Beauty Is All Around Us - Overberg Daytrip
“Let’s pack up our troubles and go day trippin’,” said good lookin’. Every week has its minor challenges, and last week didn’t disappoint.
I have had wheels under my bum since I turned 18. Ten days without a car is something to get your head around. Not that I minded. We’ve managed to empty the fridge of all the little bits in pots and jars, we’ve almost gone through the store cupboard and the deep freeze, thankfully, is empty. Sure, I could’ve asked, and a vehicle would’ve been at my disposal immediately. Happy wife, happy life. I was determined to see how long we could go without rushing to the shops with a list. Today we’ll be whipping up the last of the eggs and grating all the leftover cheeses for a delicious Soufflé.
You’d think it was spring if you popped your nose out of the window. Beautiful, clear skies and sunny days. It’s July for goodness’ sake, the middle of winter. These are the Champagne days to savour. No one has any reason to be locked-up on a good day. Get out there and enjoy what comes naturally.
We did, and took ourselves off on a circuitous road trip to Napier and back navigating the dirt roads. As far as the eye can see all the rolling hills of the Overberg are blanketed in shades of green with a splatter of yellow as the Canola fields come into bloom. Before setting off, we did indulge in an excellent takeaway coffee and light as a feather, crispy Almond Croissant which we enjoyed while passing the time at the stop-and-go on the way to Stanford.
The blue haze of mist only lifted very late in the day, changing the vistas completely. Pieter van der Westhuizen, the South African artist, would’ve delved into his paints to brush up a canvas so like Tuscany in places with the leafless trees and our blue gums dotted on the horizon. One is tempted, if one could, to run one’s hands over the velvet sheen of new wheat.
Near Salmonsdam, the landscape changes as the soil becomes sandy and not much grows in the malnourished soil, except, Fynbos. Farms of Fynbos. Pincushions, Giants, and colourful leafy specimens. The chirrup of Sunbirds and Sugarbirds made us wish we’d brought our longer lenses—next time.
Dams nestled at the foot of mountains and koppies are brimming with water from the exceptional winter rains, promising bumper spring blooms. Waterblommetjies are still blooming.
We made it in time to have lunch at the Padstal in Napier, Die Bo-dorp Huisie. Nothing has changed by the looks of things, the kitchen still boasts its famous pies, and shelves are stocked with a wide range of homemade jams, preserves, cookies and a takeaway menu. Butch spotted the Tripe and Onions immediately. The last portion would be supper when we get home. I settled for a portion of Lamb Curry. The pancakes we ordered were delicious and the Cappuccinos good.
I must confess we were disappointed by the lack of interest shown by the manager on duty. She reluctantly looked up after we greeted her and enquired about the facilities. It must be this lock-down. We’ve all become cynical, introspective, quiet. We’ve lost our ability to communicate, or rather astonishingly, we’ve lost the will to chat. I have. We really have nothing to say or add to a conversation. While we were enjoying our pancakes, she quietly slipped out and drove off. We’ve lost so much, and yet, we’re not invigorated or charged up to get going again. Everyone’s lost their mojo. Not just me.
But, all is not lost. A while later a small bakkie stopped and a man jumped out. On the back, he had three or four drum sets. His mission? To encourage our government to consider the consequences of their economic restrictions during Covid19 #jobssavelives. Mr President #youwenttofar. I find it admirable that Paul Andrews is so passionate about his convictions that he’d spend a weekend offering his creative services to establishments to draw clientele with his music. Unfortunately, he had to move on. Check him out on Instagram @Paul Andrews.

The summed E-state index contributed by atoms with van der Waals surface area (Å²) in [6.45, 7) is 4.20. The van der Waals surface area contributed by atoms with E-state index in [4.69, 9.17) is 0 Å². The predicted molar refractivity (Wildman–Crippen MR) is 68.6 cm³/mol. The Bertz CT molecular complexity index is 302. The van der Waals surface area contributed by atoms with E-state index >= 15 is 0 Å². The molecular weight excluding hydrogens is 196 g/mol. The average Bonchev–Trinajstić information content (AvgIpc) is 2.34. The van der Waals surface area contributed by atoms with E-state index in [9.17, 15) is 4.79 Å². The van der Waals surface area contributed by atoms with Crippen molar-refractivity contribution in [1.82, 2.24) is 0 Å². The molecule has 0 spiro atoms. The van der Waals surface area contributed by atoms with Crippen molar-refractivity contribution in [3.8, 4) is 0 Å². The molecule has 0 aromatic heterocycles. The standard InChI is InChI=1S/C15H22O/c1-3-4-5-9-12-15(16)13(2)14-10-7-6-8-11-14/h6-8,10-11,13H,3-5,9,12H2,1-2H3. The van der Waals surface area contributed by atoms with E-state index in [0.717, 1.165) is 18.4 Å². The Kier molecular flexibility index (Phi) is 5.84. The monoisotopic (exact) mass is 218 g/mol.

As the afternoon moved on, we meandered back to Onrus via Tesslaarsdal where the dirt roads continued to ribbon through green fields of wheat and sunshine yellow canola fields.
Sunny days call for an ice cream cone. The cone truck was parked in his usual position. Evidence shows that we go the whole hog; sugar cone, two flavours and... a Flake. With our melting ice-creams we sauntered down to the beach to sit a while and enjoy happy families and children splish-splashing in the lagoon.
Families congregated in small groups, all social distancing, but having fun. I was particularly taken by the two ladies who spread a tea towel on the stone wall and proceeded to lay out a picnic for tea. While they enjoyed tea from the flask and nibbled on cakes they chatted like finches. I will be following their example next time we’re down on the beach.
On the gas hob, Butch was simmering a saucepan of fragrant citrus glühwein. The kitchen was infused with the aroma of star anise, cinnamon, cloves and cardamom creating that warm fuzzy feeling. It’s our custom to invite my parents for luncheon on Sundays. The smile on my Mom’s face was a nod of approval after a few sips of his potion.
It is with a sick feeling in the pit of my stomach that I report that my brother Mark is gravely ill. He is currently in ICU under sedation and on life support for Covid19. Last week his health deteriorated rapidly, and drastic steps were taken to curb his rising COVID count, hallucinations, fevers, diarrhoea, lack of appetite and nausea. The list seems endless. Fortunately, we could “speak” to him via WhatsApp calls and messaging. He’s incredibly brave. Please, wear masks, wash your hands continuously and adhere to social distancing. Do it out of respect for those around you.
It's always hard to resist whipping my camera out to snap a few of my "drive-by shootings". I did it again on our drive home on Sunday.